Seconds passed. The Osprey shook and shifted like a drunken man, and the only sounds were between the pilot and co-pilot as they coordinated their flight, and the roar of the winds around them. Balboa looked out his window at the sheer walls of the chasm and released a few surprised profanities. It was like being in a monstrous carnival ride, or a human Lotto ball.

Then it was over as swiftly as it had arrived. For a few moments, everyone concentrated on the exchange from the cockpit, hoping not to hear anything wrong. Finally, the report came back. "We made it! How's everybody back here?"

Everyone acknowledged the fact that they had survived their ordeal.

Pat released her harness and moved forward. As she did, the two guards also unstrapped and finished their recovery of the chess set, now widely scattered about the area.

The chasm had opened into an egg-shaped valley encompassed by high mountains with snow-dusted peaks.

"Okay," announced Pat. "We're here! It's a sure bet we're being watched, so let's keep it nice and friendly. Maintain a casual speed, and let's circle around a bit just to let them know we're not an immediate threat to them."

The flight crew acknowledged the order, and brought the Osprey into a high circle near the edge of the valley, giving them all a chance to get a good look at their destination.

The Valley of the Vanished hadn't changed since she had last been here. No surprise there, considering how many centuries they had existed here. The beauty of the area was breathtaking, and she could see the distinct signs of civilization below. She spotted the palace, where several figures stood observing them. And there was the golden pyramid -- tall and majestic in the sunlight.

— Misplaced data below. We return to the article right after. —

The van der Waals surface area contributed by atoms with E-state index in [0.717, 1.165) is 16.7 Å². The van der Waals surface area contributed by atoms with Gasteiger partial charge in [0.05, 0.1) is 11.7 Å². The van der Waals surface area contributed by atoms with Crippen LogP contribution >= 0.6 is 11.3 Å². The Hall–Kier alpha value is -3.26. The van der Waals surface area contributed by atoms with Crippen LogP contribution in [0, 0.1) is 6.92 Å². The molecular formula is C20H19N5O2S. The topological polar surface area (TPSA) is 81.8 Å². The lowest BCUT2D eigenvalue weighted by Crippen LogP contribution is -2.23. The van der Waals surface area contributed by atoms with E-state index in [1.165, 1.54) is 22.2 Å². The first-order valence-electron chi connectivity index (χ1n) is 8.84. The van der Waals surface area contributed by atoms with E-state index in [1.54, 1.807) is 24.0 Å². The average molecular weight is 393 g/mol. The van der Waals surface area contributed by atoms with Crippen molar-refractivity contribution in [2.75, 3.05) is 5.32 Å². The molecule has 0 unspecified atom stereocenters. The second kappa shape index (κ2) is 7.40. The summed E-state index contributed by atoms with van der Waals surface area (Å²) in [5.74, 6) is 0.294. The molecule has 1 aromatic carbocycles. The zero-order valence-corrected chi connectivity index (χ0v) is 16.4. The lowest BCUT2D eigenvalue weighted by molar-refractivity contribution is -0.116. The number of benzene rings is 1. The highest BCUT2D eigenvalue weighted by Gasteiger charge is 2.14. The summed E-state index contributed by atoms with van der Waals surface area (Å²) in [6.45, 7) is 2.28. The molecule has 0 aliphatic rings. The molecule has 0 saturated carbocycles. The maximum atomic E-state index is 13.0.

"There," she pointed. "Do you think you can set us down on that flat area next to the pyramid?"

"There seems to be enough room," replied Sykes. "Yes."

"Good." She put a hand on his shoulder. "And ... make sure we have plenty of room between us and the pyramid. That thing is sacred to these people, and they wouldn't think well of us if we did anything to it."

"No, ma'am," he agreed. "I'll give us plenty of elbow room."

Leaving the crew to their task, Pat walked back to the cabin. "We're getting set to land," she announced as she strapped into her seat.

Skillful hands maneuvered the Osprey into a lazy arc, bringing them over the golden icon. They hovered briefly as the engines tilted into position, then descended slowly and cautiously onto the mesa. They hesitated just before touchdown, then landed with slight bounce.

The two pilots glanced at each other, then gave a spontaneous high-five.

Pat addressed the group, "Okay. The next move's up to them. Let's see what they do. Stay cool, but be ready for anything."

The guards were already at work. Mason was scanning the area with binoculars while Balboa loaded a pair of automatic rifles.

"They seem to be mighty curious at us, ma'am," observed Mason. "They're closing in from all sides, but I think they're too scared to get close."

"I'm not surprised. I'd guess that most of the people out there have never seen an airplane in their lives. Any movement from the palace?"

"If you mean the fancy building off by itself, yes. Now it looks like a delegation of sorts is moving in our direction. It's a small group, with a lady in the lead. Grey hair under a headdress that looks like royalty."

"Good. Does she show any fear?"

"No, ma'am. None that I can see."

Pat smiled. Her estimation of the situation was correct, and Monja was queen. "Very good. Prepare to open the door and lower the steps. Do not give any indication of hostility."

"Should we stick close as a show of force?" asked Balboa.

Pat thought a moment, then shook her head. "No, I don't think we'll need it. But ... if you hear me yell or scream, you know what to do."

"Yes, ma'am," they chimed in unison.